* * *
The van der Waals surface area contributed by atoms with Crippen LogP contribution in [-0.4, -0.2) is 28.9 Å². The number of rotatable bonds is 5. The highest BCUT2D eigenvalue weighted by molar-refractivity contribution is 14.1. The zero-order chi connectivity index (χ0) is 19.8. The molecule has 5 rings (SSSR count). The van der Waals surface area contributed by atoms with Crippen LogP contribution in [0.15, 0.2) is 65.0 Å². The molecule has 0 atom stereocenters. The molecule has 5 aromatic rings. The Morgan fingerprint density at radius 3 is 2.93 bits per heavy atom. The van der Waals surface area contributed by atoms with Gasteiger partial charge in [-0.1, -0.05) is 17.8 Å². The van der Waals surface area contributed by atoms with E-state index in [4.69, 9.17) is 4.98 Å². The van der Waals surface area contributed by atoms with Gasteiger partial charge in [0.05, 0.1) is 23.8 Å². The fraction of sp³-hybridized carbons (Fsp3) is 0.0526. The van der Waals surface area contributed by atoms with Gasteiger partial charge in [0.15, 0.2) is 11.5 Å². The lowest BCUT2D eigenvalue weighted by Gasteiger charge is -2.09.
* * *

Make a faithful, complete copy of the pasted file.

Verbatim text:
The van der Waals surface area contributed by atoms with Crippen LogP contribution in [-0.4, -0.2) is 28.9 Å². The number of rotatable bonds is 5. The highest BCUT2D eigenvalue weighted by molar-refractivity contribution is 14.1. The zero-order chi connectivity index (χ0) is 19.8. The molecule has 5 rings (SSSR count). The van der Waals surface area contributed by atoms with Crippen LogP contribution in [0.15, 0.2) is 65.0 Å². The molecule has 0 atom stereocenters. The molecule has 5 aromatic rings. The Morgan fingerprint density at radius 3 is 2.93 bits per heavy atom. The van der Waals surface area contributed by atoms with Gasteiger partial charge in [-0.1, -0.05) is 17.8 Å². The van der Waals surface area contributed by atoms with E-state index in [4.69, 9.17) is 4.98 Å². The van der Waals surface area contributed by atoms with Gasteiger partial charge in [0.05, 0.1) is 23.8 Å². The fraction of sp³-hybridized carbons (Fsp3) is 0.0526. The van der Waals surface area contributed by atoms with Gasteiger partial charge in [0.15, 0.2) is 11.5 Å². The lowest BCUT2D eigenvalue weighted by Gasteiger charge is -2.09.